Pneumothorax — Collapsed Lung – Causes, Symptoms, Treatment and Pursuing Compensation for Accident Victims
What Is A Pneumothorax?
A pneumothorax is a collapsed lung. The condition occurs when air fills the space between the chest wall and lungs. As the air fills the the space it pushes on the outside of the lung and makes it collapse. Some extreme cases are life threatening. The vast majority of cases however, involve collapse of a portion of the lungs.
What Causes A Pneumothorax?
Pneumothorax is caused most often by a blunt or penetrating chest injury. A lung collapse can occur during a physical assault or car crash. Other causes include certain medical procedures and underlying lung disease.
What Are The Symptoms Of A Pneumothorax?
Sudden chest pain coupled with shortness of breath are the main symptoms of a pneumothorax. Seek immediate emergency care if breathing becomes increasingly difficult. Keep in mind that many people who have experienced one pneumothorax can have another, within one to two years following the first incident.
How Is A Pneumothorax Diagnosed?
Imaging of the lungs assists doctors to confirm a diagnosis for pneumothorax. Chest x-rays and CT scans are taken to create cross-sectional views of the internal lung and other organ structures.
How Is A Pneumothorax Treated?
A minor pneumothorax can heal on its own with monitoring by a doctor until the excess air is completely absorbed and the lung has re-expanded. Supplemental oxygen may be prescribed to speed the absorption process. This treatment can take up to two weeks.
If a larger part of the lung has collapsed, a needle or chest tube insertion must be placed between the lungs to remove excess air and re-expand the lung. The needle and suction device help remove air from the chest cavity.
When the air leak fails to close, surgery may be necessary to close any air leaks. The leaking bleb is identified and closed off to repair the leak. (Source: Mayo Clinic)
Compensation For A Pneumothorax
If you are experiencing sudden chest pain and shortness of breath after a traumatic incident or a car crash, you may have a pneumothorax. Make sure you are examined and diagnosed by a medical doctor immediately. You may be able to pursue compensation for damages such as medical bills, pain and suffering, permanent injury or disability, costs of physical therapy and rehabilitation, lost wages from missed work, diminished earning capacity, mental anguish and emotional distress, punitive damages, and/or property damage or loss.
Are you an accident victim victim who suffered a collapsed lung? Our Lawyers can help you pursue the compensation your deserve.
The Law Offices of Gerald J. Noonan has a proven track record with over 35 years of legal experience representing victims of chest injuries in southeastern Massachusetts. If you or a loved one has suffered a pneumothorax or a collapsed lung because of someone else’s negligence and would like to discuss your legal options for free with an experienced personal injury attorney, call our law offices today at (508) 588-0422 and you will have taken your first step to find out how best to obtain civil justice and compensation for your injuries.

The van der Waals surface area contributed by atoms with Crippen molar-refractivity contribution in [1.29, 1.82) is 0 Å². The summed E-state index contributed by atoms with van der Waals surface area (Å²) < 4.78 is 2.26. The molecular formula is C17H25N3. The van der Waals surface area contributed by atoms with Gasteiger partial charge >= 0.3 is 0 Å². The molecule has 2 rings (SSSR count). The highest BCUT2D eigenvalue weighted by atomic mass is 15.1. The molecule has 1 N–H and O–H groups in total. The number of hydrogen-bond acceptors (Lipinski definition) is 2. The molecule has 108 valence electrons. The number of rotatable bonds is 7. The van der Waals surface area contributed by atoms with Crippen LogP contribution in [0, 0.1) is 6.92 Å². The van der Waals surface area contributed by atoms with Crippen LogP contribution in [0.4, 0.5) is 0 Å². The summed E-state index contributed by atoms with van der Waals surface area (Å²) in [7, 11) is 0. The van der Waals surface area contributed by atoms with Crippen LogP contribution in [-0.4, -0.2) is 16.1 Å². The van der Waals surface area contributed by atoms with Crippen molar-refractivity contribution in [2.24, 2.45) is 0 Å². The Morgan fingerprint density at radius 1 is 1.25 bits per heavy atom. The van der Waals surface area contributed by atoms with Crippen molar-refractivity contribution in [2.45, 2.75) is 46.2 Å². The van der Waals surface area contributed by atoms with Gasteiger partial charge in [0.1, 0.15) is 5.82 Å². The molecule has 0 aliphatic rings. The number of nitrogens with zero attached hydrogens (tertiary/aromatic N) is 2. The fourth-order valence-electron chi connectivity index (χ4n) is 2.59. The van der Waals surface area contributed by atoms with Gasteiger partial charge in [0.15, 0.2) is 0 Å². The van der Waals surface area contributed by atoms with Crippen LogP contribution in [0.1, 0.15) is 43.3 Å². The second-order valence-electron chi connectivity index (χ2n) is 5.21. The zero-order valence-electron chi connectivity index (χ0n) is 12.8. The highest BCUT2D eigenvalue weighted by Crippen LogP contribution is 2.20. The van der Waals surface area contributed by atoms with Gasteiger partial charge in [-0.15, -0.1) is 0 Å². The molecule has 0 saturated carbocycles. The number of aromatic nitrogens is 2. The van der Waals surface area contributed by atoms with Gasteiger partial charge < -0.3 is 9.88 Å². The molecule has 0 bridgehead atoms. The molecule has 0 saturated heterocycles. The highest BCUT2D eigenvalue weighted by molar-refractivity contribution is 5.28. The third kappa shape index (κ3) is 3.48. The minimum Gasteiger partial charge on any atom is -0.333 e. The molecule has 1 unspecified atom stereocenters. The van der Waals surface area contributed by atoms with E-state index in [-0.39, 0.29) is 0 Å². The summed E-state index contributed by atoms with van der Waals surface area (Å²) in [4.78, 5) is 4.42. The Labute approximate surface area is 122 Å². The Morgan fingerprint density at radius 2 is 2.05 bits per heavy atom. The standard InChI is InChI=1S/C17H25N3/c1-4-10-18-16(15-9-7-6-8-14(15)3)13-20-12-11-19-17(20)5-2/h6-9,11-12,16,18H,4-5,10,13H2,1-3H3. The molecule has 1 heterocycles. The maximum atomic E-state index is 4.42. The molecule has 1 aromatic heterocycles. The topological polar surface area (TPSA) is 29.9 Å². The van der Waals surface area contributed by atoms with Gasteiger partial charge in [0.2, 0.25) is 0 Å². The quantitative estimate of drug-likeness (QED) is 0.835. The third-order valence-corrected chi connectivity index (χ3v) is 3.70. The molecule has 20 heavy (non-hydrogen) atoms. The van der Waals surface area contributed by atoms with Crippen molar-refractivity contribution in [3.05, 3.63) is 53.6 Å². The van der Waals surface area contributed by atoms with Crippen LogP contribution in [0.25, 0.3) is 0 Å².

You can also click here to use our Free Case Evaluation Form.
We offer a free, no-obligation legal consultation to help you understand your rights and the value of your case.
Our Boston Collapse Lung Attorneys assist accident victims throughout all of Southeast Massachusetts including, but not limited to, those in the following counties, cities and towns: Plymouth County including Brockton, Plymouth, Bridgewater, Marshfield, Hingham, Duxbury, Wareham, Abington, Rockland, Whitman, Hanson, Middleborough; Norfolk County including Quincy, Stoughton, Dedham, Weymouth, Braintree, Avon, Holbrook, Randolph, Canton, Sharon, Brookline, Franklin; Bristol County including New Bedford, Fall River, Taunton, Attleboro, Mansfield, Easton, Raynham, Norton; Cape Cod, Falmouth, Barnstable and the Greater Boston area including Cambridge, Lynn, revere, Everett, Lawrence, Dorchester, Roxbury and Somerville.
If you are experiencing a rapid heart rate and rapid shallow breathing after a traumatic incident or a car crash, you may have suffered chest trauma t...
If you are experiencing chest pain and coughing up blood after a traumatic incident or a car crash, you may have a pulmonary contusion. Make sure you ...
A cardiac contusion is a complication of an injury such as are often sustained in a car accident. A myocardial contusion, also known as a cardiac cont...
Blunt aortic injuries are classified by type of injury. The three main types of blunt aortic injury are as follows: (1) an aortic rupture often leads ...
Spleen injuries occur when there is a significant impact to the spleen from some outside source, like an automobile crash, damaging or rupturing the s...
A subdural hematoma is the result of a serious head injury. Generally, a hematoma is a collection of blood outside of the blood vessel, artery or vein...
Chest trauma describes any physical injury to the chest, including to the lungs, heart, and ribs. Chest trauma specifically due to blunt force is a si...
A laparotomy is typically performed on patients who have sustained abdominal trauma, where imaging tests such as CT scans and x-rays cannot provide a ...